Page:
The time when high-performance video projectors were reserved for the fortunate few is behind us. After testing five models priced between $1300 for the Toshiba TDP MT 200 and $2000 for the Sanyo PLVZ2, we can tell you that quality is now good enough for you to start thinking seriously about making the move. Once you make the decision, you'll need to decide what amount you can invest and what installation configuration you can set up given the constraints of your home. Furthermore, you'll have to choose between DLP and LCD technologies.
If you're sensitive to the so-called "rainbow effect," you should lean towards the Sanyo PLVZ2, which becomes the only valid alternative we tested. Its smart functionalities and obvious quality make it the reference in this price range. As for the Sony, it's already at the end of its career and will give way to new, more competitive models.
If, on the other hand, the DLP technology poses no problems for your eyes, the best choice among the units we tested is the Toshiba MT200, which delivers an image up to 79" (two meters) with very good quality for less than $1,300. The competing InFocus model is a little less expensive and produces very good results as far as image quality is concerned, but leaves a little to be desired in terms of noise and overall build quality. Finally, the most expensive model in our selection (the Toshiba TDP MT500) delivers the best image of all the projectors we tested, and should be your choice if you plan to invest significantly in your home cinema setup, which might involve converting a large room into our own personal movie theater.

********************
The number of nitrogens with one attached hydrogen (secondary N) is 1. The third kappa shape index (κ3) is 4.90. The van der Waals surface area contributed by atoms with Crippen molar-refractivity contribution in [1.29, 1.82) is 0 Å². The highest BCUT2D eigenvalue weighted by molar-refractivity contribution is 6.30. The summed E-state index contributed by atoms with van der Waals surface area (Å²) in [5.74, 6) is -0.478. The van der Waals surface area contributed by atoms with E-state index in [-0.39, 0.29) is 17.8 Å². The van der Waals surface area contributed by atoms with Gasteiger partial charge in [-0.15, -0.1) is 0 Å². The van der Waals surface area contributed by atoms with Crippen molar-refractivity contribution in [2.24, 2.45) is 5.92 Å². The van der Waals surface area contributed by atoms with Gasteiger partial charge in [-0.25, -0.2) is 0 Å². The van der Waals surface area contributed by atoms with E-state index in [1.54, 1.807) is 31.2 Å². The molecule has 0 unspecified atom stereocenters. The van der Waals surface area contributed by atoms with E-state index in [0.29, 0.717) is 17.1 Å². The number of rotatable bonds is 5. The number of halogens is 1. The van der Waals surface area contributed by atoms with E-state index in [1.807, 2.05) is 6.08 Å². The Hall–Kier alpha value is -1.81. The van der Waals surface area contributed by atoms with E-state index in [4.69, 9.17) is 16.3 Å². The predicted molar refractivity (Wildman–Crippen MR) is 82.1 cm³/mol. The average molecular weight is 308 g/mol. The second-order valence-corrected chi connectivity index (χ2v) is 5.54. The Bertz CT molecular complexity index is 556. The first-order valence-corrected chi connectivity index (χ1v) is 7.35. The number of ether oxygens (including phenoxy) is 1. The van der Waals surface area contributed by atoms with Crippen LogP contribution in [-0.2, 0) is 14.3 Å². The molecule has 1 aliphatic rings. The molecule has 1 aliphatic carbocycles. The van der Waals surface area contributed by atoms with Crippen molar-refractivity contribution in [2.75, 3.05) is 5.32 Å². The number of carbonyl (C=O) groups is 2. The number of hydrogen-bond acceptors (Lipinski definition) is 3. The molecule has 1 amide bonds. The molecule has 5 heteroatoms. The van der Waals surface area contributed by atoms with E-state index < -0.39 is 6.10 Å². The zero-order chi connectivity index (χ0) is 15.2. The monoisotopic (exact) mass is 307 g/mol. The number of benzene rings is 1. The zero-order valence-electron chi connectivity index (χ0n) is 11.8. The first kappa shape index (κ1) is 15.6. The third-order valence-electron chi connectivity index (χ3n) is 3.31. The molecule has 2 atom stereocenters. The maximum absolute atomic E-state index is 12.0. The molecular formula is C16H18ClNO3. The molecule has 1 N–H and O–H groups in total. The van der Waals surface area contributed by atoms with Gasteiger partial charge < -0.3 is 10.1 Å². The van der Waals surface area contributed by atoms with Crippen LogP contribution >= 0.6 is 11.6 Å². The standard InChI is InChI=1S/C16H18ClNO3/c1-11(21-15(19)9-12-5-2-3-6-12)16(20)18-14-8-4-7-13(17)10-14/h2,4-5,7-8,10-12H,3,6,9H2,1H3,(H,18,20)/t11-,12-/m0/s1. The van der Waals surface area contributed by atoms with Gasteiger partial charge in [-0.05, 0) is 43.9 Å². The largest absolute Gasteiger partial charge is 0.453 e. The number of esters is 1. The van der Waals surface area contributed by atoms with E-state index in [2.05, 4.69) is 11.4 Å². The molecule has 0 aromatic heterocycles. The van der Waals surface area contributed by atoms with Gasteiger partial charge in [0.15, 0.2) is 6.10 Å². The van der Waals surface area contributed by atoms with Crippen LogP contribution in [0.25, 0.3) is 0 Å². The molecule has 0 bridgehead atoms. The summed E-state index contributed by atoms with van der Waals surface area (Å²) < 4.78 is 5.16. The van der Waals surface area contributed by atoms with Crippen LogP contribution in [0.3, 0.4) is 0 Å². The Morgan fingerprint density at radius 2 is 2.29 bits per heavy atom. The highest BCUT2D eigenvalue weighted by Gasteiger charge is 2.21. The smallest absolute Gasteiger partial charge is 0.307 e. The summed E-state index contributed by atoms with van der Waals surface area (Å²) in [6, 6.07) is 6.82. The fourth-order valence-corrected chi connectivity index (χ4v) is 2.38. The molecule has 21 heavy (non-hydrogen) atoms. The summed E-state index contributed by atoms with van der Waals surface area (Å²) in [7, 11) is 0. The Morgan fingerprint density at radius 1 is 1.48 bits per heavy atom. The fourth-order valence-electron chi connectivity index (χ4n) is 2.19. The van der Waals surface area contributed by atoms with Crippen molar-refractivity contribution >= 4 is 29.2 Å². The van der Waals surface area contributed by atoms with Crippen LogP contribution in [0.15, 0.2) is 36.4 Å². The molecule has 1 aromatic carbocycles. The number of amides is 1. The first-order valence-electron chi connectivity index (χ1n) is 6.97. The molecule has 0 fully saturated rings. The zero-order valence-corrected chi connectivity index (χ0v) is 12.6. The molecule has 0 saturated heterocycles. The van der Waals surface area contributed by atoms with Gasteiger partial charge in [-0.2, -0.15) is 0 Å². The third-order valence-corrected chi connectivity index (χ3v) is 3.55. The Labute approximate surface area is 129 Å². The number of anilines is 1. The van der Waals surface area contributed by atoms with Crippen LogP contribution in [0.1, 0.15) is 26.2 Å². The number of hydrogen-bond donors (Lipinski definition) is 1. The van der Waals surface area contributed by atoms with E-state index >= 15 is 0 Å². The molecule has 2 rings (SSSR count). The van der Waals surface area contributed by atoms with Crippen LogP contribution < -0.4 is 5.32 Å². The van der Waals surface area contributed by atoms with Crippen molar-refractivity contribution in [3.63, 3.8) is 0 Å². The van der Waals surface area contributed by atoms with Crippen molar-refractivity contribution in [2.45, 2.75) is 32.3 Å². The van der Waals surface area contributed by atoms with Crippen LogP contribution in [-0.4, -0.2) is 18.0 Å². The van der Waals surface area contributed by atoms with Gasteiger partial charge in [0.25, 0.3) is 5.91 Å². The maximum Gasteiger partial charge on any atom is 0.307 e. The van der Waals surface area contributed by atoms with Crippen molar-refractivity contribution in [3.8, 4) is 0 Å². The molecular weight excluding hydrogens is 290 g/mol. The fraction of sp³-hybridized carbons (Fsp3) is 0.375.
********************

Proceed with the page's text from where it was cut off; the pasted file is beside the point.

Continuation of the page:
In conclusion, don't forget that technological strides continue to be made in the field of home video projection, each one more surprising than the ones before. This means that prices are dropping fast and new models are replacing the old ones every six months. Under those conditions, anyone who's set on getting the best possible value for money will find it hard to make the leap. The only solution we can propose is first of all to set your budget, then look for the best video projector available at a given time - which after all is what we try to do for you here in these comparative articles. Once you do that, you should be able to get the most out of your projector.
- Load Up The Dishwasher, Nuke The Popcorn
- Contrast / Brightness Test Pattern
- 16/9-Format Test Pattern
- Subjective Tests
- Other Uses Of A Video Projector
- InFocus Screenplay 4805
- Out Of The Box
- InFocus Screenplay 4805: Objective Tests With Factory Settings
- InFocus Screenplay 4805: Games, PC And Conclusion
- Toshiba TDP MT 200
- Toshiba TDP MT 200: In Use
- Toshiba TDP MT 200: Objective Tests With Factory Settings
- Toshiba TDP MT 200: Games, PC And Conclusion
- Sony VPL-HS3
- Sony VPL-HS3: In Use
- Sony VPL-HS3: Objective Tests With Factory Settings
- Sony VPL-HS3: Games, PC, And Conclusion
- Sanyo PLV-Z2
- Sanyo PLV-Z2: In Use
- Sanyo PLV-Z2: Objective Tests With Factory Settings
- Sanyo PLV-Z2: Gaming Performance And Conclusion
- Toshiba TDP MT500
- Toshiba TDP MT500: In Use
- Toshiba TDP MT500: Objective Tests With Factory Settings
- Toshiba TDP MT500: Games, PC And Conclusion
- The Bottom Line